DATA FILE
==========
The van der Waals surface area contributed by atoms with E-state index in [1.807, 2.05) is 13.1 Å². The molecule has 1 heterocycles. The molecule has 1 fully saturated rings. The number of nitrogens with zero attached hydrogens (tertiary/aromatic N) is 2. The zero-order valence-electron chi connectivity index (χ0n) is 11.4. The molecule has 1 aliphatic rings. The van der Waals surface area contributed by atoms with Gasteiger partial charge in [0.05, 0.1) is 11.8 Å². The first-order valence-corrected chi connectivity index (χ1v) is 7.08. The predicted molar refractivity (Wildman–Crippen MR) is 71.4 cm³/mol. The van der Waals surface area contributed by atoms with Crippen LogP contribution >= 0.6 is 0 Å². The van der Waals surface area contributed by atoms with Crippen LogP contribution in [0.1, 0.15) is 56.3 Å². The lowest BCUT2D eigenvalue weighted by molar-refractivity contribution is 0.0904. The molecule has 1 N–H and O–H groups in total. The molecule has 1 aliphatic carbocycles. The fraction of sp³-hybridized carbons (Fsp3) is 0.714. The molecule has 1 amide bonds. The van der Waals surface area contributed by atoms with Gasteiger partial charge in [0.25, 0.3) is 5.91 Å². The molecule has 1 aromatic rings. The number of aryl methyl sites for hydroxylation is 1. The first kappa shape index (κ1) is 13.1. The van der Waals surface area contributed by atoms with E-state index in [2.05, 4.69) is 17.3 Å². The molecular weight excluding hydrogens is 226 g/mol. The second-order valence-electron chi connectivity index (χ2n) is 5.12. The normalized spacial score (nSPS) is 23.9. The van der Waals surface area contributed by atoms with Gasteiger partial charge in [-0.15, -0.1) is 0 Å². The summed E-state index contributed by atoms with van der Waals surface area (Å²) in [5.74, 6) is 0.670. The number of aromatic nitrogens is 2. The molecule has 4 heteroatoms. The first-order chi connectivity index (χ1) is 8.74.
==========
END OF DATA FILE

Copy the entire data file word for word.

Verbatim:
The van der Waals surface area contributed by atoms with E-state index in [1.807, 2.05) is 13.1 Å². The molecule has 1 heterocycles. The molecule has 1 fully saturated rings. The number of nitrogens with zero attached hydrogens (tertiary/aromatic N) is 2. The zero-order valence-electron chi connectivity index (χ0n) is 11.4. The molecule has 1 aliphatic rings. The van der Waals surface area contributed by atoms with Gasteiger partial charge in [0.05, 0.1) is 11.8 Å². The first-order valence-corrected chi connectivity index (χ1v) is 7.08. The predicted molar refractivity (Wildman–Crippen MR) is 71.4 cm³/mol. The van der Waals surface area contributed by atoms with Crippen LogP contribution >= 0.6 is 0 Å². The van der Waals surface area contributed by atoms with Crippen LogP contribution in [0.1, 0.15) is 56.3 Å². The lowest BCUT2D eigenvalue weighted by molar-refractivity contribution is 0.0904. The molecule has 1 N–H and O–H groups in total. The molecule has 1 aliphatic carbocycles. The fraction of sp³-hybridized carbons (Fsp3) is 0.714. The molecule has 1 amide bonds. The van der Waals surface area contributed by atoms with Gasteiger partial charge in [0.25, 0.3) is 5.91 Å². The molecule has 1 aromatic rings. The number of aryl methyl sites for hydroxylation is 1. The first kappa shape index (κ1) is 13.1. The van der Waals surface area contributed by atoms with E-state index in [2.05, 4.69) is 17.3 Å². The molecular weight excluding hydrogens is 226 g/mol. The second-order valence-electron chi connectivity index (χ2n) is 5.12. The normalized spacial score (nSPS) is 23.9. The van der Waals surface area contributed by atoms with Gasteiger partial charge in [-0.15, -0.1) is 0 Å². The summed E-state index contributed by atoms with van der Waals surface area (Å²) in [5.74, 6) is 0.670. The number of aromatic nitrogens is 2. The molecule has 4 heteroatoms. The first-order chi connectivity index (χ1) is 8.74.